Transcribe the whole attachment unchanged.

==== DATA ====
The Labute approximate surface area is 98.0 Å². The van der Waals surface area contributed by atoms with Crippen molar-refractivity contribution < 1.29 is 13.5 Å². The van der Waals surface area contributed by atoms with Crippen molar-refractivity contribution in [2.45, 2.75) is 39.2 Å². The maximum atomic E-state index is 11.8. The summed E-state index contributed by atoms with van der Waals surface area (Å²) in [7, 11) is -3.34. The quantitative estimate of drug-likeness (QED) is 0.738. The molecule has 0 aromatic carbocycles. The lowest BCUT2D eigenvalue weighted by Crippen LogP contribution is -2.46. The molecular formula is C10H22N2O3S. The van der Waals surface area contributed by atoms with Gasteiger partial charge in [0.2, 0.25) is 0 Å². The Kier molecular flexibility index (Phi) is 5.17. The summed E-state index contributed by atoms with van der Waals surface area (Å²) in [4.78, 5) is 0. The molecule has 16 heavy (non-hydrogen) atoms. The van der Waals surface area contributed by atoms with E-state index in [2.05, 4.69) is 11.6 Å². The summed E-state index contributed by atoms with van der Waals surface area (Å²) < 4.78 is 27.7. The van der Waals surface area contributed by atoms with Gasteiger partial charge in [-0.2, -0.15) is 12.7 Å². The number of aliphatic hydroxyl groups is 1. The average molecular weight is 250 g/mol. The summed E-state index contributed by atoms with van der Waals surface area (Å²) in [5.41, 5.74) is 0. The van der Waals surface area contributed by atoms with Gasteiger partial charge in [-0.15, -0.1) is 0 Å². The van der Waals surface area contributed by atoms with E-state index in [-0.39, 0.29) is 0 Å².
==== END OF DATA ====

The Labute approximate surface area is 98.0 Å². The van der Waals surface area contributed by atoms with Crippen molar-refractivity contribution < 1.29 is 13.5 Å². The van der Waals surface area contributed by atoms with Crippen molar-refractivity contribution in [2.45, 2.75) is 39.2 Å². The maximum atomic E-state index is 11.8. The summed E-state index contributed by atoms with van der Waals surface area (Å²) in [7, 11) is -3.34. The quantitative estimate of drug-likeness (QED) is 0.738. The molecule has 0 aromatic carbocycles. The lowest BCUT2D eigenvalue weighted by Crippen LogP contribution is -2.46. The molecular formula is C10H22N2O3S. The van der Waals surface area contributed by atoms with Gasteiger partial charge in [0.2, 0.25) is 0 Å². The Kier molecular flexibility index (Phi) is 5.17. The summed E-state index contributed by atoms with van der Waals surface area (Å²) in [4.78, 5) is 0. The molecule has 16 heavy (non-hydrogen) atoms. The van der Waals surface area contributed by atoms with E-state index in [2.05, 4.69) is 11.6 Å². The summed E-state index contributed by atoms with van der Waals surface area (Å²) < 4.78 is 27.7. The van der Waals surface area contributed by atoms with Gasteiger partial charge in [-0.2, -0.15) is 12.7 Å². The number of aliphatic hydroxyl groups is 1. The average molecular weight is 250 g/mol. The summed E-state index contributed by atoms with van der Waals surface area (Å²) in [5.41, 5.74) is 0. The van der Waals surface area contributed by atoms with Gasteiger partial charge in [-0.15, -0.1) is 0 Å². The van der Waals surface area contributed by atoms with E-state index in [-0.39, 0.29) is 0 Å².